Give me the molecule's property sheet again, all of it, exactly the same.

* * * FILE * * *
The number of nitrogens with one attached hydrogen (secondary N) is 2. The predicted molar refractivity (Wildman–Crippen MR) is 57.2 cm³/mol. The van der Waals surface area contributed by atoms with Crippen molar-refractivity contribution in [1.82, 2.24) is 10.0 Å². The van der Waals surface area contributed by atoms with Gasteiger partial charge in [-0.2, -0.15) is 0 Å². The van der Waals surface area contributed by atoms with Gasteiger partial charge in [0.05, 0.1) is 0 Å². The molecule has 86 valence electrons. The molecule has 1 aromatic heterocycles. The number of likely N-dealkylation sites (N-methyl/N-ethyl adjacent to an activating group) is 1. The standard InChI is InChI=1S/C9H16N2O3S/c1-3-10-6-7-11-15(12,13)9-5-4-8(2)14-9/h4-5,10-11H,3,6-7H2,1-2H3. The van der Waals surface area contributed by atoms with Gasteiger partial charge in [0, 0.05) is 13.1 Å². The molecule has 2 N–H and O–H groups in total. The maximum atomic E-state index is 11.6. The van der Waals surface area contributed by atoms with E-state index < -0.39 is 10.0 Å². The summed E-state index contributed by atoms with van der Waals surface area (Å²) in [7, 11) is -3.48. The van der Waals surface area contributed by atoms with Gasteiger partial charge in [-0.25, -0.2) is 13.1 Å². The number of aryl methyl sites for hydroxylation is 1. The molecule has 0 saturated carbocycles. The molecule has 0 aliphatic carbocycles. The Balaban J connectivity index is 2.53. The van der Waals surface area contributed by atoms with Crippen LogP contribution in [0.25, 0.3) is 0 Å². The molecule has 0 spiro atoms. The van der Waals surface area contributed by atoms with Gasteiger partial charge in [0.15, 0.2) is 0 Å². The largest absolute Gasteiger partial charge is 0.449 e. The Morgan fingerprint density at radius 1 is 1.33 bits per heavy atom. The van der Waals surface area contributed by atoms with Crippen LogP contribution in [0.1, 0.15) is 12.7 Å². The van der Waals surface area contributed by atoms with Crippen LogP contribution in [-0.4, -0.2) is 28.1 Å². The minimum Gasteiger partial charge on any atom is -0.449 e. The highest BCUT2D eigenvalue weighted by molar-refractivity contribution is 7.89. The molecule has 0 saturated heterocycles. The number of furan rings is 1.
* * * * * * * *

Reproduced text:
The number of nitrogens with one attached hydrogen (secondary N) is 2. The predicted molar refractivity (Wildman–Crippen MR) is 57.2 cm³/mol. The van der Waals surface area contributed by atoms with Crippen molar-refractivity contribution in [1.82, 2.24) is 10.0 Å². The van der Waals surface area contributed by atoms with Gasteiger partial charge in [-0.2, -0.15) is 0 Å². The van der Waals surface area contributed by atoms with Gasteiger partial charge in [0.05, 0.1) is 0 Å². The molecule has 86 valence electrons. The molecule has 1 aromatic heterocycles. The number of likely N-dealkylation sites (N-methyl/N-ethyl adjacent to an activating group) is 1. The standard InChI is InChI=1S/C9H16N2O3S/c1-3-10-6-7-11-15(12,13)9-5-4-8(2)14-9/h4-5,10-11H,3,6-7H2,1-2H3. The van der Waals surface area contributed by atoms with Gasteiger partial charge in [0, 0.05) is 13.1 Å². The molecule has 2 N–H and O–H groups in total. The maximum atomic E-state index is 11.6. The van der Waals surface area contributed by atoms with E-state index < -0.39 is 10.0 Å². The summed E-state index contributed by atoms with van der Waals surface area (Å²) in [7, 11) is -3.48. The van der Waals surface area contributed by atoms with Gasteiger partial charge in [-0.25, -0.2) is 13.1 Å². The number of aryl methyl sites for hydroxylation is 1. The molecule has 0 saturated carbocycles. The molecule has 0 aliphatic carbocycles. The Balaban J connectivity index is 2.53. The van der Waals surface area contributed by atoms with Crippen LogP contribution in [0.25, 0.3) is 0 Å². The molecule has 0 spiro atoms. The van der Waals surface area contributed by atoms with Gasteiger partial charge in [0.15, 0.2) is 0 Å². The largest absolute Gasteiger partial charge is 0.449 e. The Morgan fingerprint density at radius 1 is 1.33 bits per heavy atom. The van der Waals surface area contributed by atoms with Crippen LogP contribution in [0.1, 0.15) is 12.7 Å². The van der Waals surface area contributed by atoms with Crippen LogP contribution in [-0.4, -0.2) is 28.1 Å². The minimum Gasteiger partial charge on any atom is -0.449 e. The highest BCUT2D eigenvalue weighted by molar-refractivity contribution is 7.89. The molecule has 0 saturated heterocycles. The number of furan rings is 1.